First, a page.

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Defining an Airman leader

  • Published
  • By Senior Airman Sarah Hall-Kirchner
  • 375th Air Mobility Wing Public Affairs
Two and a half years after my First Term Airman Course, I asked my supervisor for permission to attend an Airman Enhancement Program.
I hoped to get many benefits from the class, but I never expected to get as much out of the four-day session as I did.

"How do you define yourself as an Airman?"

That question was posed to me and 33 other Airmen over and over again by senior enlisted members during the class.

Those who briefed us consistently challenged us to have the right attitude, be the best Airman that we can be, volunteer, find the right mentor and live the Air Force culture.
Every briefing, every briefer, impacted me deeply as I evaluated myself as an Airman, a leader and a mentor.

These base leaders, first sergeants, chiefs and supervisors challenged us to change as Airmen and to uphold the Air Force core values. They asked us to lead and mentor at our level.

I began to question myself, my actions in my work center and my own attitude. I began to realize that the future of the Air Force depends on the Airmen who are in our ranks right now, including me. Instead of worrying about things that did not matter, I started to realize that I truly am part of something bigger than myself.

We are part of the United States Air Force. We are the representatives of a nation throughout the world during wartime and through humanitarian missions. We must live and bleed the core values of the Air Force - integrity first, service before self, and excellence in all we do.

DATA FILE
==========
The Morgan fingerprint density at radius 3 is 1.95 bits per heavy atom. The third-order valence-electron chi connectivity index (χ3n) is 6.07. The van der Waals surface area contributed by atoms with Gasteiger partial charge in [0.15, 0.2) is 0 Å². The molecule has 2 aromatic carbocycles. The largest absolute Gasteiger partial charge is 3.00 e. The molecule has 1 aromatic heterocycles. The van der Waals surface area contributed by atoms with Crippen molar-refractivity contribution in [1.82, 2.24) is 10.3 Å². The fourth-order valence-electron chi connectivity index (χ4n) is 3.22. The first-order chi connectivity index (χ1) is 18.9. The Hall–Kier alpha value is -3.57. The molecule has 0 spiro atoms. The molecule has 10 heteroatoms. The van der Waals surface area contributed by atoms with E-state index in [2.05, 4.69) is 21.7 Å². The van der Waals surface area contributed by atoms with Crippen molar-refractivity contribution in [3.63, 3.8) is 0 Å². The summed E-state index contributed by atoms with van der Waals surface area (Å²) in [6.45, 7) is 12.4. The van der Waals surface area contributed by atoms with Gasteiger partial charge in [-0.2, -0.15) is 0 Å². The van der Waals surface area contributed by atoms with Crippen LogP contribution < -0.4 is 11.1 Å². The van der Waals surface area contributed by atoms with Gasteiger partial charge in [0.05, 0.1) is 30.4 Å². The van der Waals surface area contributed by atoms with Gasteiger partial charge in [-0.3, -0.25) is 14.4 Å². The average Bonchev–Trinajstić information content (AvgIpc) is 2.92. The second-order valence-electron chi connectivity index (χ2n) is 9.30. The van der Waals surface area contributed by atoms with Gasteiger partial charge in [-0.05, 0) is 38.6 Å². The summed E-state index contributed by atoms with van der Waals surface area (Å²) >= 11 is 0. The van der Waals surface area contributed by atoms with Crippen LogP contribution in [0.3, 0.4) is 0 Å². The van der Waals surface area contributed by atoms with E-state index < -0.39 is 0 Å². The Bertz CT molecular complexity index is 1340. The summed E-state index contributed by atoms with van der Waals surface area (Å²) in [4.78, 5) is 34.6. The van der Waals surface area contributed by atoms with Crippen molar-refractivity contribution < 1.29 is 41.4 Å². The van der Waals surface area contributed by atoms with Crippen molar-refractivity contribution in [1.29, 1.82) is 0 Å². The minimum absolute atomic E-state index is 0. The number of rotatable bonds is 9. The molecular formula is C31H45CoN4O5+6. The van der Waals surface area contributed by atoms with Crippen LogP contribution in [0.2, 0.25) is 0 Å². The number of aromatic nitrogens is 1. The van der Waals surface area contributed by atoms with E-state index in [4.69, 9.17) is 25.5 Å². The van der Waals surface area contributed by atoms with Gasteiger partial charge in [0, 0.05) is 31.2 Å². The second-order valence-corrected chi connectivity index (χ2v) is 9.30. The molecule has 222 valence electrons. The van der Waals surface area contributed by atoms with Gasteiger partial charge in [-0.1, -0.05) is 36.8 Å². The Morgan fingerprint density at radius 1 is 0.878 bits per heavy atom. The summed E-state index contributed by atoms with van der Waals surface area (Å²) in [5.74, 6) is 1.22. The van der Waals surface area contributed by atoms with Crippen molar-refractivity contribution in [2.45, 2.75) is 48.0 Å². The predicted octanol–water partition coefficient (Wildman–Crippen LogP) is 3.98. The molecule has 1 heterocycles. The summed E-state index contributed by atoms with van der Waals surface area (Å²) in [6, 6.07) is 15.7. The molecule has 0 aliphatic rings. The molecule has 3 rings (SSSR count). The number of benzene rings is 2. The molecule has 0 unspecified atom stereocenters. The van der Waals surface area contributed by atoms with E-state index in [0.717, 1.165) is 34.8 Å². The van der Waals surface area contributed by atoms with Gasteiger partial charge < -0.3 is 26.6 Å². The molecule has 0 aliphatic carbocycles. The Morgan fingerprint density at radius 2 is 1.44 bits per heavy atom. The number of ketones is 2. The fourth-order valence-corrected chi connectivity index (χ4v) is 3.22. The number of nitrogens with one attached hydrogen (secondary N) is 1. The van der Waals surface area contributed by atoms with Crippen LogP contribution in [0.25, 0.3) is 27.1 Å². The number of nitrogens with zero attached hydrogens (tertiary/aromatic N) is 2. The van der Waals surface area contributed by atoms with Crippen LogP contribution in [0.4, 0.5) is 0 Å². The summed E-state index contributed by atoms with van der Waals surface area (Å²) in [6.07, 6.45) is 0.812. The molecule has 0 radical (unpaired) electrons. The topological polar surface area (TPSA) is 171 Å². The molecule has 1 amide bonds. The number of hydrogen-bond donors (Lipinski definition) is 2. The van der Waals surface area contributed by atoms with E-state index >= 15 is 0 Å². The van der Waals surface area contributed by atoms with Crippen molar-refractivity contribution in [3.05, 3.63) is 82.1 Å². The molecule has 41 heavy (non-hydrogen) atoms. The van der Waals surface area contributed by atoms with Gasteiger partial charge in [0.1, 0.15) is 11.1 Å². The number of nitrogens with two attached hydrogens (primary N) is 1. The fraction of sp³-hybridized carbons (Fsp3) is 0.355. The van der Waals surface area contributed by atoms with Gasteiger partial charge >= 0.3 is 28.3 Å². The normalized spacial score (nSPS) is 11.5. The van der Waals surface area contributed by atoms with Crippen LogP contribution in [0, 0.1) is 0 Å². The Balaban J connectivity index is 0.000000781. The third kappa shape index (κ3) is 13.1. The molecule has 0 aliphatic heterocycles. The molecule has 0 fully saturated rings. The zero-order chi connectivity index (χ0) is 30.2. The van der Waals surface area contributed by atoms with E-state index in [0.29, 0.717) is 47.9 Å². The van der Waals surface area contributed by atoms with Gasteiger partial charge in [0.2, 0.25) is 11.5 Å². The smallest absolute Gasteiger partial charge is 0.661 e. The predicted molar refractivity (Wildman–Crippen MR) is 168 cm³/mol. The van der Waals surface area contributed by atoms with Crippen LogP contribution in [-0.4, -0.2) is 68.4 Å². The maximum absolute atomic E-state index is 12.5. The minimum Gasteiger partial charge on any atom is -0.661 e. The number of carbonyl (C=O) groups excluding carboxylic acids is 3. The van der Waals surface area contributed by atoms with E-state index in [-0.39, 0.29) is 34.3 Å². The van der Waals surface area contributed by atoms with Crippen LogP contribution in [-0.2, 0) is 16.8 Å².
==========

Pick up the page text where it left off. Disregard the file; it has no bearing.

How can I live up to this huge responsibility? I learned that it starts with my own attitude. I have to have the right attitude, and I have to show it to the Airmen who I encounter every day.

I have to commit to the Air Force. It doesn't matter if I am a first term Airman or a career Airman, for whatever length of time I have signed on the dotted line and raised my right hand, I need to be committed to the Air Force 100 percent.

Every briefer encouraged us to find at least one mentor.  Fortunately, I have an amazing mentor.

Job performance is a huge part of being in the Air Force. I have a responsibility to do the very best at my job every single day, even if I don't like what I am doing. We all do. Committing to my job is an important part of defining myself as an Airman.

As Airmen we have to have goals and as we attain them, we need to set new goals. I never really thought that goals were as important as they are, but I have set some goals for myself now. I have also got a plan "B" and a plan "C."

Goals are important because they set us on a path and show us where we are going or need to go. It helps us to determine if we are doing things just to do them, or if they really matter.

Another point that was addressed several times was working as a team. Working with other Airmen and other military members is something most of us do every day. At some point in our careers, we all end up working in teams. It is important that we all know how to be a good teammate and leader, if we need to take that position.

Information was freely given during this class, and I benefited from it.  Mostly, I fully realized, for the first time, my true responsibilities as an Airman. I'm grateful for the opportunity I had to take this course, and I would encourage other Airmen who are between FTAC and Airman Leadership School to jump at any opportunity to attend this course.

Any time I get discouraged from now on, I'm going to try to remember, I am the only one who is choosing the type of Airman I want to be. I am in control of my career. I am living my legacy right now. Is this the legacy I want?